While Twitter struggles to get new users,
its revenue side is killing it. Welcome to the not-so-dismal science of Twitternomics.
In 2009 Twitter was a 50-person company punching way above its weight in cultural impact, its micro-blogging platform blasting its way into the public imagination. But its ambitions were even higher. According to leaked internal documents, the company had privately set goals over the next few years of a billion users and well over a billion dollars of annual revenue. Many people thought that the first goal was inevitable and that the second would be a slog. After all, Twitter’s user base was skyrocketing much in the way of other Internet phenoms like Facebook and Google. But there was virtually no income and no monetization plan in sight. When a Twitter co-founder appeared on the Colbert Report that spring, the host remarked, “So I assume that ‘Biz’ in ‘Biz Stone’ does not stand for ‘Business Model’?”
It wasn’t only comedians who held that view. In that summer’s Sun Valley mogulfest, media icons Barry Diller and John Malone, on a “Making Money on the Internet” panel, called out Twitter as an example of a fad product that might never generate serious cash. Cable-TV pioneer Malone said it was unlikely that the company could build a significant advertising business.
Twitter now is a public company with a headcount of 3600 and a valuation of over $23 billion. But it has not come close to a billion users (not even 300 million). The shortfall has unleashed a torrent of criticism, and even intimations that an executive putsch will be required to address endemic product woes.
On the other hand, in 2014 Twitter did generate that billion dollars in revenue. (The final number will come in when the company reports earnings later this week, but its earlier estimate was $1.375 billion.) And the stash has been rising at an annual rate of over 100 percent. Twitter’s bottom line is not in the black, but blame that on continuing expenses in growing its business and (mainly) paying out huge amounts of “stock-based compensation” to employees. That’s not uncommon in the Internet world: more notable is that Twitter has cracked the code to making money on the net.
You heard that right: while the headlines about Twitter describe a company in crisis, the business end of the company has been nailing its targets, and its revenue team is the envy of the industry. “Twitter sold the wrong thing to investors — it sold the user story,” says analyst Brian Weiser of Pivotal Research Group of the company’s emphasis during the 2013 IPO rollup. “In spite of obvious evidence that user growth was slowing, they picked that as the story, and they failed to deliver. But revenue is doing what it should do.”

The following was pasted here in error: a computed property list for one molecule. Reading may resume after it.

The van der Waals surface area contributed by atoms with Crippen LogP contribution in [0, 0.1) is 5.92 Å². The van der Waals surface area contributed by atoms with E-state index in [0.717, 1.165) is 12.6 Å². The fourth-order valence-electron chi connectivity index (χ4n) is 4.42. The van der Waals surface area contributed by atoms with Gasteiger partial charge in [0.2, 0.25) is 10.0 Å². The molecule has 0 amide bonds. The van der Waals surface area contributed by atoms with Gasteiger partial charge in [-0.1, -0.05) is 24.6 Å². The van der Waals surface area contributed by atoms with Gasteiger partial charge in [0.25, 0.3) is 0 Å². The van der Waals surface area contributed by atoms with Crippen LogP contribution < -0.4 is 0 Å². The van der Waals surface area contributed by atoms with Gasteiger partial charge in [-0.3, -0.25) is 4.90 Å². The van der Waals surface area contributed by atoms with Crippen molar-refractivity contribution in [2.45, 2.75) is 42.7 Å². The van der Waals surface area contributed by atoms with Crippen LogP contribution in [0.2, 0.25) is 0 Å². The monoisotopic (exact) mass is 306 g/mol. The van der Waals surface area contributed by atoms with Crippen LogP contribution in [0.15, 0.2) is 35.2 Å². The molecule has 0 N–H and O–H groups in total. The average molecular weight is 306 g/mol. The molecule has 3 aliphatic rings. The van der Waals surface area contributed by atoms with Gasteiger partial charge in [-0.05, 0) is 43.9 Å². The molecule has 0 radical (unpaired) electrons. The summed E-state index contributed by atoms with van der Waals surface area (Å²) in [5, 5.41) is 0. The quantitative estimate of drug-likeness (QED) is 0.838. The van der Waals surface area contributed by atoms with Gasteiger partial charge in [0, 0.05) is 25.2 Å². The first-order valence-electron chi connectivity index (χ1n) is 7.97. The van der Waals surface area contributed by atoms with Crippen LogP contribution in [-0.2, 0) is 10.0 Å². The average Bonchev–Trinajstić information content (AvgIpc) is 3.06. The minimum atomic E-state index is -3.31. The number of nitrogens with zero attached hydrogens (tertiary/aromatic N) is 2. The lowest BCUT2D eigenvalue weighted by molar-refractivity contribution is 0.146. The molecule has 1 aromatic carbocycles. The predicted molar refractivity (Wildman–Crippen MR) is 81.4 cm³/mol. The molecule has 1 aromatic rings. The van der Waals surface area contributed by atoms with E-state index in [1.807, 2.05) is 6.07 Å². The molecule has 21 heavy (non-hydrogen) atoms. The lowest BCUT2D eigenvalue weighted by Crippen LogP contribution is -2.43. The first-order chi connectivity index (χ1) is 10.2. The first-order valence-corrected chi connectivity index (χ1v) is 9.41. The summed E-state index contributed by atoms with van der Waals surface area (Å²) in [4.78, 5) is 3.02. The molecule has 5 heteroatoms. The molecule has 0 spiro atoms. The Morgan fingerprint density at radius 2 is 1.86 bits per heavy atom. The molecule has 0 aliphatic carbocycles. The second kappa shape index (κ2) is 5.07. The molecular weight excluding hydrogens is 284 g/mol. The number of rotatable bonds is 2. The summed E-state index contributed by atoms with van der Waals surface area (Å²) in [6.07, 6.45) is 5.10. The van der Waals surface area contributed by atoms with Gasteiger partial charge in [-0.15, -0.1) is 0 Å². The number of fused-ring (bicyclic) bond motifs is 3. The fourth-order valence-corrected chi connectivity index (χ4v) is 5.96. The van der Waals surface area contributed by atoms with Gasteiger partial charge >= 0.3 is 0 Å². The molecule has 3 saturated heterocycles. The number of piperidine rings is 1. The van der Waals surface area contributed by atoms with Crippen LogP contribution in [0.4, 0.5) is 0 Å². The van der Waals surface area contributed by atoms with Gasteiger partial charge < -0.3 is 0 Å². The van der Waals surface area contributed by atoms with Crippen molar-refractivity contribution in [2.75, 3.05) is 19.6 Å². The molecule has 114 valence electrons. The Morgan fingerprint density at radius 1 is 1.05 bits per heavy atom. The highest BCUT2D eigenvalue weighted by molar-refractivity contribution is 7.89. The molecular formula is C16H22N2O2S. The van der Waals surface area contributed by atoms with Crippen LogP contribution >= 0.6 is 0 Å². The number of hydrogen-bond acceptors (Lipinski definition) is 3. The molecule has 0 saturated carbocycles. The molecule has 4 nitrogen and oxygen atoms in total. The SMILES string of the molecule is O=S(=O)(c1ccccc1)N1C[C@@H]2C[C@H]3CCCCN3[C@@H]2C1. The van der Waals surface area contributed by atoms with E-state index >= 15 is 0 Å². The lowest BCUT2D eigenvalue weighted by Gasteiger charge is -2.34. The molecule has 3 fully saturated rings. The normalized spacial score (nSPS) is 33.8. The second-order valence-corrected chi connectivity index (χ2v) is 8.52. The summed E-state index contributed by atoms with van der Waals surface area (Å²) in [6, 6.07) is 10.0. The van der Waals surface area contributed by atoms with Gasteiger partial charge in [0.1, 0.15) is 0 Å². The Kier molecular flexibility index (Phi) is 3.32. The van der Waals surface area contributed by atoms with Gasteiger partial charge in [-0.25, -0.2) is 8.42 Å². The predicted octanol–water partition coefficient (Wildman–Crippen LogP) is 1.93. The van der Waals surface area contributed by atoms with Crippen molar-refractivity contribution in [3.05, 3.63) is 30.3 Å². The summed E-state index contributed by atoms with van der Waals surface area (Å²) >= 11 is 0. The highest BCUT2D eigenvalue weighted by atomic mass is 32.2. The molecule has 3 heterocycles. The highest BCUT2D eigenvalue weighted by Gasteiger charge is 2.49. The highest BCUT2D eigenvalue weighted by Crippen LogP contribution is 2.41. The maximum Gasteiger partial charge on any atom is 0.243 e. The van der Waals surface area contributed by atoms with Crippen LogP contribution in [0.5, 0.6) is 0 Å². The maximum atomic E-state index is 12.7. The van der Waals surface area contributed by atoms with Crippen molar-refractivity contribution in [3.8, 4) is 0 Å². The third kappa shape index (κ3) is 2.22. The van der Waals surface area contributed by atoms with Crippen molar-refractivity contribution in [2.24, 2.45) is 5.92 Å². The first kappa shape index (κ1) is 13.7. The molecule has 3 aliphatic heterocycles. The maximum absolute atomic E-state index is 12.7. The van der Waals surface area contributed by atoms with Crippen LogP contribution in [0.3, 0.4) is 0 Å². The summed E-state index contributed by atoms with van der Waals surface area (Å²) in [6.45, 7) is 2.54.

So how is Twitter making its money? The obvious answer is advertising — those “Promoted Tweets” that appear unbidden in a user’s timeline. Getting there wasn’t easy. And it takes effort to understand how those ads work. But in contrast to the well-documented turmoil in the company throughout its history, the road to revenues for Twitter has been a steady, coherent, patient and innovative path. And more recently, the company has embarked on a strategy to go beyond those ads to make money from selling products directly, and even monetizing people who don’t use Twitter. (More on this in Part Two of the series.)
What’s more, Twitter has turned this trick in its own unique way, creating a system that’s true to its peculiar culture. So here, in somewhat more than 140 characters, is the tale of Twitternomics.
In mid-2009 Twitter’s CEO was co-founder Evan Williams. (Williams is still on Twitter’s board of directors — and, I should disclose, he is also the CEO of Medium, which makes him my boss.) Just after that Sun Valley panel — Williams was in attendance— I asked him about the incident in an interview for a story for Wired. “I didn’t argue my case, but all the Internet guys I talked to were laughing at the media guys,” he said. “Are you kidding? There’s obviously a huge business there.” Later in the interview, though, he blithely admitted that Twitter had made little headway in that direction, mainly because it wasn’t yet a priority. But he noted that since Twitter was widely used by corporations to connect with their customers, the transition would be natural.